Before heading out onto the winter white of a snowmobile trail or hopping on your ATV for some off-road action, make sure you have the right documentation to enjoy your favourite pastime legally. Here are the answers to six frequently asked questions about registration and insurance.
1- How do I register a snowmobile or ATV?
Like road vehicles, all snowmobiles and ATVs must be registered, even if they are used only on marked trails. If you own one or other of these vehicles, you can go to one of our registration centres to obtain a registration certificate.
Snowmobile and ATV registrations are renewable on a yearly basis: in December for snowmobiles and in March for ATVs.
Note that snowmobile operators who put their vehicle into storage before March 31 are entitled to partial reimbursement of the registration fee, since the vehicle will not be operated year-round.
ATVs can be stored any time of year, since they are all-season vehicles. A reimbursement is possible, and worth it if the vehicle is in storage for more than a month.
In Quebec, only registered vehicles with renewed licence plates can be driven across a public road and on trails. In addition, a valid trail permit is mandatory to drive on trails maintained by off-road vehicle clubs.
2- How much does registration cost?
The cost to register an off-road vehicle varies with the type of vehicle. To find out the exact amount you should expect to pay for your snowmobile or ATV, your best source is the Société de l’assurance automobile du Québec website.
If the vehicle is new, you will need to show your driver’s licence (regular or probationary, regardless of a class), which also entitles you to drive a snowmobile or any other all-terrain vehicle.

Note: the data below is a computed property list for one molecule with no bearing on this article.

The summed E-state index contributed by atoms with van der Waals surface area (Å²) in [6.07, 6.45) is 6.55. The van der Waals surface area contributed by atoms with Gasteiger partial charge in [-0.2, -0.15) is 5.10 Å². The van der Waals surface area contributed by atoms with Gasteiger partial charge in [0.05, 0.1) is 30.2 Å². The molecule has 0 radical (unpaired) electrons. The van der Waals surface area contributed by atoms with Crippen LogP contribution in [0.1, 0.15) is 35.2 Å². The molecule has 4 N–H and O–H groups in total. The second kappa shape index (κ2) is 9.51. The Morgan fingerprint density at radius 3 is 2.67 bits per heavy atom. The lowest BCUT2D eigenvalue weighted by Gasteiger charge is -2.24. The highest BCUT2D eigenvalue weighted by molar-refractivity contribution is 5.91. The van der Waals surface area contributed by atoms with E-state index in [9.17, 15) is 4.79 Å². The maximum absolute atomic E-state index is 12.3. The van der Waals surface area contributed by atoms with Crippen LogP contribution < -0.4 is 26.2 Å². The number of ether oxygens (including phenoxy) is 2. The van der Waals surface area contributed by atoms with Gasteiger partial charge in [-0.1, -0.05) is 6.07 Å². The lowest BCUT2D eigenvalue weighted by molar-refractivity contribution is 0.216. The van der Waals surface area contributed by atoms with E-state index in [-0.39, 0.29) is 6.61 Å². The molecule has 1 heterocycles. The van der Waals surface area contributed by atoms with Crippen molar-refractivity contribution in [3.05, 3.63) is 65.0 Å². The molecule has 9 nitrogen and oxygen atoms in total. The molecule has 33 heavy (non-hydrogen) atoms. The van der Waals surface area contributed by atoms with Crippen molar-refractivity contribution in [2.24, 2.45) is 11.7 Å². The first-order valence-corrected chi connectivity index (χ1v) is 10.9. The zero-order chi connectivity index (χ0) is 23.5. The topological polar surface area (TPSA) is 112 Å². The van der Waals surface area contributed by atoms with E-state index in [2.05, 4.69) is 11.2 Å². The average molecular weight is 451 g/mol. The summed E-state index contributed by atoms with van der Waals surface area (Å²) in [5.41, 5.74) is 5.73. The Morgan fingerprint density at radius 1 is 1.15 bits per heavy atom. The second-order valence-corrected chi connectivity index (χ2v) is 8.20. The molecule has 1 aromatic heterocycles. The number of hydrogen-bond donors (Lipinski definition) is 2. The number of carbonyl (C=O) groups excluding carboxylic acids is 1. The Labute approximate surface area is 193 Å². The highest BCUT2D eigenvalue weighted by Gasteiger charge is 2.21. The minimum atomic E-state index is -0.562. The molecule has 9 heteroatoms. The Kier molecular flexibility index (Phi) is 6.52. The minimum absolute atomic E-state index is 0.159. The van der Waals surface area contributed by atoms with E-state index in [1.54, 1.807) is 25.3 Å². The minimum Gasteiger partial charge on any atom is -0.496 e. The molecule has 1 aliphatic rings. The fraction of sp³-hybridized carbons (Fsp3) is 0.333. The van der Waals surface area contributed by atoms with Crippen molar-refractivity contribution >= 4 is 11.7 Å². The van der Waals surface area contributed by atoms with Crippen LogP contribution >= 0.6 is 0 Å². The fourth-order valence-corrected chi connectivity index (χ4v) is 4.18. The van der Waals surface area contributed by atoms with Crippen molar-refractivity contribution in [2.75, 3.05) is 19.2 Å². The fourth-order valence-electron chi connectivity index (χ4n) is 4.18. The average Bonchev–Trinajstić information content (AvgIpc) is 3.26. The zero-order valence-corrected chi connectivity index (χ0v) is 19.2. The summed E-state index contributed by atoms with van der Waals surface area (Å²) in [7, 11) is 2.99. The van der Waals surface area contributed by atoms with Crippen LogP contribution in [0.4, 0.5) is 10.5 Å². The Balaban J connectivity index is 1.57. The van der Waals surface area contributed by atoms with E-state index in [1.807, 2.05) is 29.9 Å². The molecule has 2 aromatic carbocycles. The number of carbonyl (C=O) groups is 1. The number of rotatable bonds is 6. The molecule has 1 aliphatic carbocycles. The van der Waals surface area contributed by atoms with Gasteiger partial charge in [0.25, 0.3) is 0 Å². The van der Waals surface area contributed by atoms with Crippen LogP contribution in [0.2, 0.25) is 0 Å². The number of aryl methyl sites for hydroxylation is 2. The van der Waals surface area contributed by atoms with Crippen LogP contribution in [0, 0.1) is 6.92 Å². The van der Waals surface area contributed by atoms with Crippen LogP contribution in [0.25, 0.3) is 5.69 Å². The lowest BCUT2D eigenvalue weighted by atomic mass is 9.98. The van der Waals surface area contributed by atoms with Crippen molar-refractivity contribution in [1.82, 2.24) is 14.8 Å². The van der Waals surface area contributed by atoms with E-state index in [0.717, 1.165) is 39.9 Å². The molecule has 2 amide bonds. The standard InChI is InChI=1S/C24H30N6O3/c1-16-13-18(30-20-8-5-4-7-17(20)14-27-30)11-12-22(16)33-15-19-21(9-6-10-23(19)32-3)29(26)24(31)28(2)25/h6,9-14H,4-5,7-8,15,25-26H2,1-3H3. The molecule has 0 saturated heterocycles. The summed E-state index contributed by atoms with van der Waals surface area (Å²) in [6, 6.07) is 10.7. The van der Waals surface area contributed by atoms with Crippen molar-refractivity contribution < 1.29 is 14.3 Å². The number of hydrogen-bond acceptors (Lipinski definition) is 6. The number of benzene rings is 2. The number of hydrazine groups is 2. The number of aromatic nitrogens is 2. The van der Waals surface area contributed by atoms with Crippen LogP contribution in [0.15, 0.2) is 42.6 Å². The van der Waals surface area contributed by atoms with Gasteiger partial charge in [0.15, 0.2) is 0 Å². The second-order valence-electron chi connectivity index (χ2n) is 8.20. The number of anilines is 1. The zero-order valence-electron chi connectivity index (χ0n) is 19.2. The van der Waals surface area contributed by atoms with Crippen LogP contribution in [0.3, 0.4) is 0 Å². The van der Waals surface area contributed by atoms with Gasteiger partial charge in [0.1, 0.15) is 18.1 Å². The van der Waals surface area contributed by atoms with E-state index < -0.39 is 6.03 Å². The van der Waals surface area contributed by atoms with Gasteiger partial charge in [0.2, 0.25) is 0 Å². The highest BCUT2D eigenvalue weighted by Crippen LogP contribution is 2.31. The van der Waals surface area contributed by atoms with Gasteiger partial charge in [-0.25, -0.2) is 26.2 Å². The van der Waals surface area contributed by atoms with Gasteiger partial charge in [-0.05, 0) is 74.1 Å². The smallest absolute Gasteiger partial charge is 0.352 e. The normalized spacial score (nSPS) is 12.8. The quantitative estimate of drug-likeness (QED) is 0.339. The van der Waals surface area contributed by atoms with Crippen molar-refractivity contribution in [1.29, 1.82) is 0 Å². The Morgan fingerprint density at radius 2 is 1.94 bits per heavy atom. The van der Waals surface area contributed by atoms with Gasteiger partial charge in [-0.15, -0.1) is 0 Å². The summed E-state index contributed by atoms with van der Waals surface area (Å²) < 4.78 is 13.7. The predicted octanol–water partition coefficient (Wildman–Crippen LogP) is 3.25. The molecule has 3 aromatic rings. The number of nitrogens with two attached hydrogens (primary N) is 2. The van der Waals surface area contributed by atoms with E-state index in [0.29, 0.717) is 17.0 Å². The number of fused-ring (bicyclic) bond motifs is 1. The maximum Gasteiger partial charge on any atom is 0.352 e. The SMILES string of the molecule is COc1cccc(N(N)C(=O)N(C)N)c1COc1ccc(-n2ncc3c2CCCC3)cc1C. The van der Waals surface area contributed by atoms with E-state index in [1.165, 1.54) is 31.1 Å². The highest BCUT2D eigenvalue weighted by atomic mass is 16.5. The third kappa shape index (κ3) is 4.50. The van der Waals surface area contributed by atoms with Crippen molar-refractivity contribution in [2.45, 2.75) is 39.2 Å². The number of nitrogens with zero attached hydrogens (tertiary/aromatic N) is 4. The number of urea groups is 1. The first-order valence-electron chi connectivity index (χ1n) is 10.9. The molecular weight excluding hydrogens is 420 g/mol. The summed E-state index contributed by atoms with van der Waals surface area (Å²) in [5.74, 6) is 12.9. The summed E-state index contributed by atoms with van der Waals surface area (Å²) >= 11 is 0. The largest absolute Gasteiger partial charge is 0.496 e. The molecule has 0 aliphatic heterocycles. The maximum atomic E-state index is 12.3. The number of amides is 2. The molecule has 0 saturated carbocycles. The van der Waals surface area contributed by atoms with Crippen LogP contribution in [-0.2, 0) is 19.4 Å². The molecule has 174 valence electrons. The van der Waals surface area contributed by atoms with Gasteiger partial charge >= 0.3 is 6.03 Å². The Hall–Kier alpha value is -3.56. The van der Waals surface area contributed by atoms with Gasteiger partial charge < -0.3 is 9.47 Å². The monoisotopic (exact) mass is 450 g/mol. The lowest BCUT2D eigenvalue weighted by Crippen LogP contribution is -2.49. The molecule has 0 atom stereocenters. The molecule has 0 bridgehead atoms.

3- Can I register a snowmobile or ATV without the required supporting documents?
This may occur if an off-road vehicle is acquired as part of an estate sale or sale of an entire property. In these specific cases, the new owner must have the vehicle registered before being allowed to operate it legally. These situations are dealt with case by case, and you would have to contact the SAAQ before going to a registration centre.
Always keep in mind, though, that you must register any vehicle you own, even an off-road vehicle, and you must do so as soon as you acquire it. This is to avoid a situation where a vehicle has no legal owner.
4- What are the penalties for violations?
For violations of the Highway Safety Code or the Act Respecting Off-Highway Vehicles, offenders risk:
- a fine; and
- demerit points (the same as those applying to drivers of road vehicles).
And, of course, driving a snowmobile or ATV with one’s faculties impaired by alcohol, drugs or medications is illegal. The same zero-tolerance policy is applied as for road vehicles.
In addition, the real impact on the driver’s wallet is seen then the time comes to renew their licence: the cost increases with the number of demerit points.
5- Do I have to get insurance for my snowmobile or ATV?
While the fee to register a road vehicle includes insurance contribution, the same is not true for snowmobiles and ATVs.